While I am keenly aware of the need for continually improving my skills, I can also recognize that my experience has given me the tools I need to already be a competent punk. Really I have been training for almost six years to step into this role. As a patient, I was empowered to use the clinic and learn how it functions. My time as a receptionist was also invaluable. Brent Ottley was the owner of QiWorks CA (before we changed our name to Wasatch) and one of my mentors, and before I began school he pointed out to me that working with patients at the the front desk really wasn’t all that different from what the punks did. I now know that he was right. So much of what we do as punks is about the “soft skills” of working with people: helping to efficiently wrangle them into their recliners, listening to their story and helping them to feel heard and safe, and helping them to understand and experience how they can use the clinic to get what they need, on their terms. My time at the front desk and my time in the classroom and student clinics of POCA Tech gave me over five years of experience practicing all of those skills.

    POCA Tech also gave me the “hard skills” I needed to feel capable even on day one of punking. I had probably given close to 1000 treatments before I started as a punk at Wasatch and I knew how to needle patients fairly efficiently, manage the room, do a brief intake with new patients, and comfortably communicate with patients about expectations around their treatment. I also felt pretty good about the treatments I was giving and confident that they would be effective.

    I believe that the education that I received at POCA Tech helped me to avoid getting pulled into insecurities that I am naturally inclined to feed. I have felt and seen many times over that acupuncture works, and I know from experience that I can help people. I am not constantly afraid that I will do it wrong and cause them harm. I am also not desperately attached to getting patients to love me as a practitioner. I do care and I want them to get the help they need, but I don’t feel I have to push in order to “make them” come back or keep me in a job. I am aware that this is a privilege of joining a busy CA clinic, after many people fought hard for years before me to create and grow Wasatch, POCA and POCA Tech. I feel so very fortunate and grateful.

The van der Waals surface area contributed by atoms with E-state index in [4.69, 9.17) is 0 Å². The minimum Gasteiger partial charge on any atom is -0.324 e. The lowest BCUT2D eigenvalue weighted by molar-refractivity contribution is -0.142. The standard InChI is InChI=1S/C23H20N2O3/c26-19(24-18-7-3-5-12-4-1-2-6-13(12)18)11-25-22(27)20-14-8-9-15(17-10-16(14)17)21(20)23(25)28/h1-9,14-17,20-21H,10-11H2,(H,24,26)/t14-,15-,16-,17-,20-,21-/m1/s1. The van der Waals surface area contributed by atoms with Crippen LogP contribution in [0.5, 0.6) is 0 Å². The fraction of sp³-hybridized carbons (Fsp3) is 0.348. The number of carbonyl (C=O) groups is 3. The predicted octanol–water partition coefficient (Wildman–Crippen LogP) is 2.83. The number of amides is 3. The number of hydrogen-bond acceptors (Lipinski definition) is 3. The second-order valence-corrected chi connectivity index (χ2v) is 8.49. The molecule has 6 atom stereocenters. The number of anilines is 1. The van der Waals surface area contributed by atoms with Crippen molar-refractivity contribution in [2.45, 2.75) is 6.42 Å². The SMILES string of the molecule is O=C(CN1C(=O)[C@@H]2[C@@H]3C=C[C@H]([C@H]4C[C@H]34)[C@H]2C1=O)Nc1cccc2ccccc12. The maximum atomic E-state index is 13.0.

All that being said, I have still felt flustered, insecure, and exhausted at times. I have lots of room for improvement. I can only hope to learn – from the examples of my mentors and through my own awkward growing pains – how to more effectively help people feel held and cared for, how to move more efficiently when needling and managing the space, how to fine tune how I treat conditions from sciatica to anxiety, and how to refine my clinic persona. I also know that a huge part of my continued learning will be more effectively managing my energy during shifts and in the rest of my life. So far, stepping into full-time work with fairly busy shifts certainly takes A LOT of energy! With my tendency toward taking on too much and being too hard on myself, I am so very grateful to have attended POCA Tech and to feel the assurance of at least being well prepared, and the assurance that there is a wide community of support from so many experienced punks who have already been through this.

    Thank you to the staff at Wasatch, the faculty of POCA Tech, Skip and Lisa, and each and every punk and POCA member who has cared and worked hard to build this movement and its structure. I feel empowered to give lots of acupuncture treatments in the years to come and help lots of people who really need it, and that’s what it has always been about, right?